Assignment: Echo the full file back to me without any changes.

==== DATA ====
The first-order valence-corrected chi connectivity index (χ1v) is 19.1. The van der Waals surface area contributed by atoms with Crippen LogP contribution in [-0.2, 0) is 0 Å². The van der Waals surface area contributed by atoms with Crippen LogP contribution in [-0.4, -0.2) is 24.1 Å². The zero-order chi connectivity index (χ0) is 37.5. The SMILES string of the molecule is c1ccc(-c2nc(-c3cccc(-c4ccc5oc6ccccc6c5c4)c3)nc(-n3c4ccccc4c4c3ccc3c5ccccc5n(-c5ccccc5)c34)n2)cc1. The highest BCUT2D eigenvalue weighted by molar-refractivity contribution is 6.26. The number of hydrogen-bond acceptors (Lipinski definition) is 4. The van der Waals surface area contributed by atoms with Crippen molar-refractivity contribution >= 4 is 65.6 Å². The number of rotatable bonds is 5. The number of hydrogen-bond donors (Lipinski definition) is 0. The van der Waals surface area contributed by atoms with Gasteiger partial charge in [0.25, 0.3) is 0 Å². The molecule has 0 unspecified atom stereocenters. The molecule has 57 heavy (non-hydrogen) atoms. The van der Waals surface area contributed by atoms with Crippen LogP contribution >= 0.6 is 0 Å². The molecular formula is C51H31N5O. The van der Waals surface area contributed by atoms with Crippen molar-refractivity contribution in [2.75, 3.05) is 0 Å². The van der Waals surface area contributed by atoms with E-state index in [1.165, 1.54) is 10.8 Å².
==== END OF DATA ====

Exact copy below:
The first-order valence-corrected chi connectivity index (χ1v) is 19.1. The van der Waals surface area contributed by atoms with Crippen LogP contribution in [-0.2, 0) is 0 Å². The van der Waals surface area contributed by atoms with Crippen LogP contribution in [-0.4, -0.2) is 24.1 Å². The zero-order chi connectivity index (χ0) is 37.5. The SMILES string of the molecule is c1ccc(-c2nc(-c3cccc(-c4ccc5oc6ccccc6c5c4)c3)nc(-n3c4ccccc4c4c3ccc3c5ccccc5n(-c5ccccc5)c34)n2)cc1. The highest BCUT2D eigenvalue weighted by molar-refractivity contribution is 6.26. The number of hydrogen-bond acceptors (Lipinski definition) is 4. The van der Waals surface area contributed by atoms with Crippen molar-refractivity contribution >= 4 is 65.6 Å². The number of rotatable bonds is 5. The number of hydrogen-bond donors (Lipinski definition) is 0. The van der Waals surface area contributed by atoms with Gasteiger partial charge in [0.25, 0.3) is 0 Å². The molecule has 0 unspecified atom stereocenters. The molecule has 57 heavy (non-hydrogen) atoms. The van der Waals surface area contributed by atoms with Crippen LogP contribution >= 0.6 is 0 Å². The molecular formula is C51H31N5O. The van der Waals surface area contributed by atoms with Crippen molar-refractivity contribution in [2.75, 3.05) is 0 Å². The van der Waals surface area contributed by atoms with E-state index in [1.165, 1.54) is 10.8 Å².